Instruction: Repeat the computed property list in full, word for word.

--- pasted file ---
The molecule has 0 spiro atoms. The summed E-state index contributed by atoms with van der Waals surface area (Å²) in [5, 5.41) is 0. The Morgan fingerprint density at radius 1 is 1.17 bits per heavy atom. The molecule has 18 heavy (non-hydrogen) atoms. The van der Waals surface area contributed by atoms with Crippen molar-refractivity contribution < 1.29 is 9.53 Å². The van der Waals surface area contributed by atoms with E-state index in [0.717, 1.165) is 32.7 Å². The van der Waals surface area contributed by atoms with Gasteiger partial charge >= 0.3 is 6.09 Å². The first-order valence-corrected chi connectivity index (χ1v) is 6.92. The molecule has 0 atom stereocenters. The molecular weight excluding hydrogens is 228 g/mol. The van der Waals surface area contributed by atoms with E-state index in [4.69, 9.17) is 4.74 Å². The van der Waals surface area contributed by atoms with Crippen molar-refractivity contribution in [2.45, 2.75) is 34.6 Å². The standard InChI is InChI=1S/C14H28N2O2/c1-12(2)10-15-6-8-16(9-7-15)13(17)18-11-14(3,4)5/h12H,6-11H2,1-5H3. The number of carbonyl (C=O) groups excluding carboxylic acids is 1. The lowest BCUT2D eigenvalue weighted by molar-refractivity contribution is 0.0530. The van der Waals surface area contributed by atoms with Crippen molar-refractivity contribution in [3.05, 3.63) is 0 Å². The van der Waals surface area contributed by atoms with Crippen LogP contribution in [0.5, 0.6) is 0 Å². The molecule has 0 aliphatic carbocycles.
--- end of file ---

The molecule has 0 spiro atoms. The summed E-state index contributed by atoms with van der Waals surface area (Å²) in [5, 5.41) is 0. The Morgan fingerprint density at radius 1 is 1.17 bits per heavy atom. The molecule has 18 heavy (non-hydrogen) atoms. The van der Waals surface area contributed by atoms with Crippen molar-refractivity contribution < 1.29 is 9.53 Å². The van der Waals surface area contributed by atoms with E-state index in [0.717, 1.165) is 32.7 Å². The van der Waals surface area contributed by atoms with Gasteiger partial charge >= 0.3 is 6.09 Å². The first-order valence-corrected chi connectivity index (χ1v) is 6.92. The molecule has 0 atom stereocenters. The molecular weight excluding hydrogens is 228 g/mol. The van der Waals surface area contributed by atoms with E-state index in [4.69, 9.17) is 4.74 Å². The van der Waals surface area contributed by atoms with Crippen molar-refractivity contribution in [2.45, 2.75) is 34.6 Å². The standard InChI is InChI=1S/C14H28N2O2/c1-12(2)10-15-6-8-16(9-7-15)13(17)18-11-14(3,4)5/h12H,6-11H2,1-5H3. The number of carbonyl (C=O) groups excluding carboxylic acids is 1. The lowest BCUT2D eigenvalue weighted by molar-refractivity contribution is 0.0530. The van der Waals surface area contributed by atoms with Crippen molar-refractivity contribution in [3.05, 3.63) is 0 Å². The van der Waals surface area contributed by atoms with Crippen LogP contribution in [0.5, 0.6) is 0 Å². The molecule has 0 aliphatic carbocycles.